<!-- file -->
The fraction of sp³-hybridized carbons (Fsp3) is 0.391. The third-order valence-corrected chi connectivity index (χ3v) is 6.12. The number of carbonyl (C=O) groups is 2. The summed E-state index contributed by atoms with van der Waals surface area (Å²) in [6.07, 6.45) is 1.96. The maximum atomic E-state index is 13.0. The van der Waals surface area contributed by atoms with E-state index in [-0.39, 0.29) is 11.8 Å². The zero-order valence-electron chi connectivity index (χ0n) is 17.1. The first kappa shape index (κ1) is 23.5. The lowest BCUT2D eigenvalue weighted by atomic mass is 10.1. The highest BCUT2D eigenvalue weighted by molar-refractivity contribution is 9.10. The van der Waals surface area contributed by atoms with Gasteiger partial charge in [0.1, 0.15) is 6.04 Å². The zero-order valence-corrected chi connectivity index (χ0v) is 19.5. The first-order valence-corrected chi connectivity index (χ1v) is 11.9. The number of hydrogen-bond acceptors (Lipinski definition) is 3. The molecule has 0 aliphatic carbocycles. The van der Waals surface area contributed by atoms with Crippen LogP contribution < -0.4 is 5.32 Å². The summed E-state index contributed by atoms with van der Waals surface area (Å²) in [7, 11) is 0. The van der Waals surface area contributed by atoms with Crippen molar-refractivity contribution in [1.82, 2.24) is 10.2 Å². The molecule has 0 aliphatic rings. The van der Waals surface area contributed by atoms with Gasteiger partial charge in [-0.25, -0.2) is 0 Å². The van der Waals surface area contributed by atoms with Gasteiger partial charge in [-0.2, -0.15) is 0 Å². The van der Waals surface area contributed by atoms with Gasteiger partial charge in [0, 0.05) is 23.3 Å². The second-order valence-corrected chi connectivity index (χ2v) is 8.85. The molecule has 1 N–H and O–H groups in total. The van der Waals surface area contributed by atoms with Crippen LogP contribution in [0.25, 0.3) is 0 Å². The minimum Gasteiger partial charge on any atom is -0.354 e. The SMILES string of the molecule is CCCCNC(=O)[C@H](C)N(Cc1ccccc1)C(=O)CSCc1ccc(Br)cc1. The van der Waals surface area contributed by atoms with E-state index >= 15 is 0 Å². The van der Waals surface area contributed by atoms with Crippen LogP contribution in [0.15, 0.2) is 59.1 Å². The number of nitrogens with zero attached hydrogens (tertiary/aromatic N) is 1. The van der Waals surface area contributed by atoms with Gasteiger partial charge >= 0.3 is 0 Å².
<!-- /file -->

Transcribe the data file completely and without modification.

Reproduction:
The fraction of sp³-hybridized carbons (Fsp3) is 0.391. The third-order valence-corrected chi connectivity index (χ3v) is 6.12. The number of carbonyl (C=O) groups is 2. The summed E-state index contributed by atoms with van der Waals surface area (Å²) in [6.07, 6.45) is 1.96. The maximum atomic E-state index is 13.0. The van der Waals surface area contributed by atoms with E-state index in [-0.39, 0.29) is 11.8 Å². The zero-order valence-electron chi connectivity index (χ0n) is 17.1. The first kappa shape index (κ1) is 23.5. The lowest BCUT2D eigenvalue weighted by atomic mass is 10.1. The highest BCUT2D eigenvalue weighted by molar-refractivity contribution is 9.10. The van der Waals surface area contributed by atoms with Gasteiger partial charge in [0.1, 0.15) is 6.04 Å². The zero-order valence-corrected chi connectivity index (χ0v) is 19.5. The first-order valence-corrected chi connectivity index (χ1v) is 11.9. The number of hydrogen-bond acceptors (Lipinski definition) is 3. The molecule has 0 aliphatic carbocycles. The van der Waals surface area contributed by atoms with Crippen LogP contribution < -0.4 is 5.32 Å². The summed E-state index contributed by atoms with van der Waals surface area (Å²) in [7, 11) is 0. The van der Waals surface area contributed by atoms with Crippen molar-refractivity contribution in [1.82, 2.24) is 10.2 Å². The molecule has 0 aliphatic rings. The van der Waals surface area contributed by atoms with Gasteiger partial charge in [-0.25, -0.2) is 0 Å². The van der Waals surface area contributed by atoms with Gasteiger partial charge in [-0.2, -0.15) is 0 Å². The van der Waals surface area contributed by atoms with Gasteiger partial charge in [0, 0.05) is 23.3 Å². The second-order valence-corrected chi connectivity index (χ2v) is 8.85. The molecule has 1 N–H and O–H groups in total. The van der Waals surface area contributed by atoms with Crippen LogP contribution in [0.25, 0.3) is 0 Å². The minimum Gasteiger partial charge on any atom is -0.354 e. The SMILES string of the molecule is CCCCNC(=O)[C@H](C)N(Cc1ccccc1)C(=O)CSCc1ccc(Br)cc1. The van der Waals surface area contributed by atoms with E-state index >= 15 is 0 Å². The van der Waals surface area contributed by atoms with Crippen LogP contribution in [0.15, 0.2) is 59.1 Å². The number of nitrogens with zero attached hydrogens (tertiary/aromatic N) is 1. The van der Waals surface area contributed by atoms with Gasteiger partial charge >= 0.3 is 0 Å².